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Bioconjug Chem. 2014 Mar 19;25(3):489-500. doi: 10.1021/bc4004662. Epub 2014 Feb 25.

PESIN multimerization improves receptor avidities and in vivo tumor targeting properties to GRPR-overexpressing tumors.

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Department of Nuclear Medicine, University Hospital Munich, Ludwig Maximilians-University Munich , 81377 Munich, Germany.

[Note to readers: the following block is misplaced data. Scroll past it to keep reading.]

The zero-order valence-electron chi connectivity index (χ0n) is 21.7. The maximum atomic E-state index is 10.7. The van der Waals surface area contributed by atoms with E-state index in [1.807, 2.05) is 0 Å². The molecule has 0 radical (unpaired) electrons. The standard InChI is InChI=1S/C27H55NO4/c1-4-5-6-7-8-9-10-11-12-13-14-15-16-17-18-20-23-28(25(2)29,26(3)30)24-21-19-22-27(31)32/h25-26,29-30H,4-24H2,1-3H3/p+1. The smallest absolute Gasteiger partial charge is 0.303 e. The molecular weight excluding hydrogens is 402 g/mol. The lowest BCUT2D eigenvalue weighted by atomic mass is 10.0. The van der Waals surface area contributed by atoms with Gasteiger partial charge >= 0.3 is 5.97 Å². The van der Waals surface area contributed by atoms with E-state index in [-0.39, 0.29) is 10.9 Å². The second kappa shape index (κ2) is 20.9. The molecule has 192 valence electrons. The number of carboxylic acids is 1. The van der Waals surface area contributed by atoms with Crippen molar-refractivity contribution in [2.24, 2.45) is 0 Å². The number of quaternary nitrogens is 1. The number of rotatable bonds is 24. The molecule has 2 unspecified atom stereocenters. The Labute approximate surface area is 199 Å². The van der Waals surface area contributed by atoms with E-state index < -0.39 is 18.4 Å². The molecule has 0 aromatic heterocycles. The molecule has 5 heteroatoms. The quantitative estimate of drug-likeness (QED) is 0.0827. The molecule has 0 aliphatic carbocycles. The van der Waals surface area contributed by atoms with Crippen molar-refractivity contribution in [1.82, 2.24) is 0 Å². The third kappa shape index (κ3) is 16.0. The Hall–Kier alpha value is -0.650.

The gastrin releasing peptide receptor (GRPR), being overexpressed on several tumor types, represents a promising target for specific noninvasive in vivo tumor imaging using positron emission tomography. Many of the radiolabeled bombesin analogs being applied in tumor imaging, however, suffer from shortcomings such as limited in vivo stability and poor tumor to background ratios. These obstacles can be overcome by peptide multimerization, as this approach results in constructs comprising several copies of the same peptide, thus retaining the ability to specifically bind to the target structure even if one peptide is cleaved. Furthermore, peptide multimers can result in increased binding avidities to the target, which can entail higher absolute tumor uptakes and also tumor to background levels. We therefore synthesized monomers and multimers of the peptide PESIN on dendrimer scaffolds comprising linkers of different lengths. The monomers/multimers were functionalized with the chelator NODAGA, efficiently radiolabeled with (68)Ga and evaluated in vitro regarding their GRPR binding affinity. The results show that shorter distances between the peptide moieties result in substantially higher binding affinities/avidities of the monovalent/multivalent PESIN ligands to the GRPR. Furthermore, the bivalent ligands gave the best results in terms of binding avidity, achieving a 2.5-fold increase in avidity compared to the respective monomer. Moreover, the most potent bivalent ligand showed an about 2-fold higher absolute tumor uptake and twice as high tumor-to-background ratios than the monomeric reference DOTA-PESIN in an initial animal PET study in tumor-bearing mice. Thus, besides high avidities, multivalency also positively influences the in vivo pharmacokinetics of peptide multimers.

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